Letters to the Editor: The right to bear billy clubs? The originalists are absurdists

Gun-rights activists carrying semiautomatic firearms rally at the Capitol in Frankfort, Ky., in 2020.
(Bryan Woolston / Getty Images)

To the editor: It’s getting ridiculous. U.S. District Judge Roger T. Benitez overturned a 100-year-old prohibition against billy clubs because it isn’t “long-standing,” contradicting what he decided in 2021.

He based his ruling on the “originalist” Supreme Court’s finding that to be valid, such prohibitions must date back to Revolutionary or Civil War times. Yet the court is expected to allow bans on bump stocks for semiautomatic rifles, neither of which dates back to those times. Ridiculously inconsistent.

Also ridiculous is the plaintiff counsel’s comment, “It’s common sense that the Colonial era didn’t ban people from carrying sticks around or owning sticks in their house.” Therefore, big sticks (billy clubs) should be allowed, right?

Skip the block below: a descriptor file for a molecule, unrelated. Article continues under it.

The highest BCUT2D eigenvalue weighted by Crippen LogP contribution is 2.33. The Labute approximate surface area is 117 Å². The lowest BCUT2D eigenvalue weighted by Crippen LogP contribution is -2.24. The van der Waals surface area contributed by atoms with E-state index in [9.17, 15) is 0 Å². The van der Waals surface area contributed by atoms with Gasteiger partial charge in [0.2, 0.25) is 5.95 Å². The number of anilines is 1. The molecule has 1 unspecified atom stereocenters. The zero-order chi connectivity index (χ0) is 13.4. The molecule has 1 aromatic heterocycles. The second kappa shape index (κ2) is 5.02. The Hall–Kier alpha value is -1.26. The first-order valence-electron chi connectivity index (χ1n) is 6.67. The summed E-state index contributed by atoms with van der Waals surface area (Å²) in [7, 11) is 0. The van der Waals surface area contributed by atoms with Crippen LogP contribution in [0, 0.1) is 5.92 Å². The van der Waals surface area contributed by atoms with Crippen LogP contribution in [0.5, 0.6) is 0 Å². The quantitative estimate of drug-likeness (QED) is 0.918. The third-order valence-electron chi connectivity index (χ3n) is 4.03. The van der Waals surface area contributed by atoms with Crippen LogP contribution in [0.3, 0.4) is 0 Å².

Also not banned were flamethrowers, hand grenades, machine guns, sarin gas and so on. So, they should be allowed now, right?

Instead of using the originalist litmus test to prevent banning incredibly dangerous arms, use the originalist test to choose allowable arms. Only allow arms that are, in the words of the Supreme Court, deeply rooted in the American “history and tradition” of the late 1700s.

The right to carry those arms shall not be infringed. Anyone and everyone may own and carry those traditional arms — but nothing else. Originalist-allowed arms would include, yes, sticks, as well as dirks, swords, spears and muzzle-loading pistols and muskets.

Anything more advanced would obviously not be allowed.

Geoff Duane, Torrance